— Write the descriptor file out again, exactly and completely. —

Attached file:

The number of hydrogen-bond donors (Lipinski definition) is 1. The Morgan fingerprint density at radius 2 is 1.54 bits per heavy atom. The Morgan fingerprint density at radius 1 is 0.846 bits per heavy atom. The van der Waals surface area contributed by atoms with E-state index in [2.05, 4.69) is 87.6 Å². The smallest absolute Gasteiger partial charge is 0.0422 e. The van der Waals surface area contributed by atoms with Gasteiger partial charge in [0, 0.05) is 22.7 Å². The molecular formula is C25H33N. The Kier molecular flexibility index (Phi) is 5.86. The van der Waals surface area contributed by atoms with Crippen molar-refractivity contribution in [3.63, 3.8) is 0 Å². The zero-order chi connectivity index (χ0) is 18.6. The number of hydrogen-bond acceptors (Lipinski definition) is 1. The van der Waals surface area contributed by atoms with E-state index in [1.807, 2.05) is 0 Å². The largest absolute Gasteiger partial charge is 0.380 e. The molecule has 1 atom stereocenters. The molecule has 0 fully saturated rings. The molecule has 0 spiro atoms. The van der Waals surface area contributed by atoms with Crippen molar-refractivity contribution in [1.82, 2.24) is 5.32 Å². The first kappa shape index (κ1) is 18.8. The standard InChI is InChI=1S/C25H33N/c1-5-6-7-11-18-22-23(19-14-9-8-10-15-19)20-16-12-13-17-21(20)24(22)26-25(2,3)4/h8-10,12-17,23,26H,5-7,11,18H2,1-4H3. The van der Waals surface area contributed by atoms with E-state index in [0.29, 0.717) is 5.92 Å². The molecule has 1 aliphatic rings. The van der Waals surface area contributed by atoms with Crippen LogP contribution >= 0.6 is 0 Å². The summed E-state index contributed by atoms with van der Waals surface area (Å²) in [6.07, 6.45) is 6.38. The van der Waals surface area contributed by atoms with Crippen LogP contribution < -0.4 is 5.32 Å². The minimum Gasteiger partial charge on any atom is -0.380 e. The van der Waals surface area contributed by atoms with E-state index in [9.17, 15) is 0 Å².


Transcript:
The number of hydrogen-bond donors (Lipinski definition) is 1. The Morgan fingerprint density at radius 2 is 1.54 bits per heavy atom. The Morgan fingerprint density at radius 1 is 0.846 bits per heavy atom. The van der Waals surface area contributed by atoms with E-state index in [2.05, 4.69) is 87.6 Å². The smallest absolute Gasteiger partial charge is 0.0422 e. The van der Waals surface area contributed by atoms with Gasteiger partial charge in [0, 0.05) is 22.7 Å². The molecular formula is C25H33N. The Kier molecular flexibility index (Phi) is 5.86. The van der Waals surface area contributed by atoms with Crippen molar-refractivity contribution in [3.63, 3.8) is 0 Å². The zero-order chi connectivity index (χ0) is 18.6. The number of hydrogen-bond acceptors (Lipinski definition) is 1. The van der Waals surface area contributed by atoms with E-state index in [1.807, 2.05) is 0 Å². The largest absolute Gasteiger partial charge is 0.380 e. The molecule has 1 atom stereocenters. The molecule has 0 fully saturated rings. The molecule has 0 spiro atoms. The van der Waals surface area contributed by atoms with Crippen molar-refractivity contribution in [1.82, 2.24) is 5.32 Å². The first kappa shape index (κ1) is 18.8. The standard InChI is InChI=1S/C25H33N/c1-5-6-7-11-18-22-23(19-14-9-8-10-15-19)20-16-12-13-17-21(20)24(22)26-25(2,3)4/h8-10,12-17,23,26H,5-7,11,18H2,1-4H3. The van der Waals surface area contributed by atoms with E-state index in [0.29, 0.717) is 5.92 Å². The molecule has 1 aliphatic rings. The van der Waals surface area contributed by atoms with Crippen LogP contribution >= 0.6 is 0 Å². The summed E-state index contributed by atoms with van der Waals surface area (Å²) in [6.07, 6.45) is 6.38. The van der Waals surface area contributed by atoms with Crippen LogP contribution < -0.4 is 5.32 Å². The minimum Gasteiger partial charge on any atom is -0.380 e. The van der Waals surface area contributed by atoms with E-state index in [9.17, 15) is 0 Å².